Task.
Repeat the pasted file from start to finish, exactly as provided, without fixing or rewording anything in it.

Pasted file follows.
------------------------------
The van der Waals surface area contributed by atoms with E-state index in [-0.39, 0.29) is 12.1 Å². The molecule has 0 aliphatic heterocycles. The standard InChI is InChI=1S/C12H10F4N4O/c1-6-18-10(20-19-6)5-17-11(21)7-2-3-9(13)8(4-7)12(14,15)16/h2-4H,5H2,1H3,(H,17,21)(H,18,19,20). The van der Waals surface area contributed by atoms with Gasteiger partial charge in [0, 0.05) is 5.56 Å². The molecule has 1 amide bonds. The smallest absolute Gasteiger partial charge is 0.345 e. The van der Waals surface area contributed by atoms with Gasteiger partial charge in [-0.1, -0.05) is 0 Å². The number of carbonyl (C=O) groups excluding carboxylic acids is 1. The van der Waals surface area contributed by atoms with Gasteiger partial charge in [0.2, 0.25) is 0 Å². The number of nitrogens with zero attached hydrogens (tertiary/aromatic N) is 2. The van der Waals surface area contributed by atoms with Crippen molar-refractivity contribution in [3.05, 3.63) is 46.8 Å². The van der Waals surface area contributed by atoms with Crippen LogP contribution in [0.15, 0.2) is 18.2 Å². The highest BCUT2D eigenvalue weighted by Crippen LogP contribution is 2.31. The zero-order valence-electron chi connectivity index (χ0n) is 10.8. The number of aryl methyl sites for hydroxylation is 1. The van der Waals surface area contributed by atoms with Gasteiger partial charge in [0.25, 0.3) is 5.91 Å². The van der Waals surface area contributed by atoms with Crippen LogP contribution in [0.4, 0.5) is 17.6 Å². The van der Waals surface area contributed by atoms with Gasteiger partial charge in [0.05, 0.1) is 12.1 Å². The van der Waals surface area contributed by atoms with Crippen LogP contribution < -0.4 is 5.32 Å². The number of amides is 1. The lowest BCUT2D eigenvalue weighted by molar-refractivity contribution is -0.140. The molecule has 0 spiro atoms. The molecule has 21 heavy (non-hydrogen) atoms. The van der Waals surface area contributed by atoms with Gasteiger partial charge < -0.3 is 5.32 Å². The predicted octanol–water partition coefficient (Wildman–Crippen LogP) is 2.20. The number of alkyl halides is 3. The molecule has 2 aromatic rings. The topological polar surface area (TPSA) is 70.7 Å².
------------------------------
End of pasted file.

The van der Waals surface area contributed by atoms with E-state index in [-0.39, 0.29) is 12.1 Å². The molecule has 0 aliphatic heterocycles. The standard InChI is InChI=1S/C12H10F4N4O/c1-6-18-10(20-19-6)5-17-11(21)7-2-3-9(13)8(4-7)12(14,15)16/h2-4H,5H2,1H3,(H,17,21)(H,18,19,20). The van der Waals surface area contributed by atoms with Gasteiger partial charge in [0, 0.05) is 5.56 Å². The molecule has 1 amide bonds. The smallest absolute Gasteiger partial charge is 0.345 e. The van der Waals surface area contributed by atoms with Gasteiger partial charge in [-0.1, -0.05) is 0 Å². The number of carbonyl (C=O) groups excluding carboxylic acids is 1. The van der Waals surface area contributed by atoms with Gasteiger partial charge in [0.2, 0.25) is 0 Å². The number of nitrogens with zero attached hydrogens (tertiary/aromatic N) is 2. The van der Waals surface area contributed by atoms with Crippen molar-refractivity contribution in [3.05, 3.63) is 46.8 Å². The van der Waals surface area contributed by atoms with Crippen LogP contribution in [0.15, 0.2) is 18.2 Å². The highest BCUT2D eigenvalue weighted by Crippen LogP contribution is 2.31. The zero-order valence-electron chi connectivity index (χ0n) is 10.8. The number of aryl methyl sites for hydroxylation is 1. The van der Waals surface area contributed by atoms with Gasteiger partial charge in [0.25, 0.3) is 5.91 Å². The van der Waals surface area contributed by atoms with Crippen LogP contribution in [0.4, 0.5) is 17.6 Å². The van der Waals surface area contributed by atoms with Gasteiger partial charge in [0.05, 0.1) is 12.1 Å². The van der Waals surface area contributed by atoms with Crippen LogP contribution < -0.4 is 5.32 Å². The number of amides is 1. The lowest BCUT2D eigenvalue weighted by molar-refractivity contribution is -0.140. The molecule has 0 spiro atoms. The molecule has 21 heavy (non-hydrogen) atoms. The van der Waals surface area contributed by atoms with Gasteiger partial charge < -0.3 is 5.32 Å². The predicted octanol–water partition coefficient (Wildman–Crippen LogP) is 2.20. The number of alkyl halides is 3. The molecule has 2 aromatic rings. The topological polar surface area (TPSA) is 70.7 Å².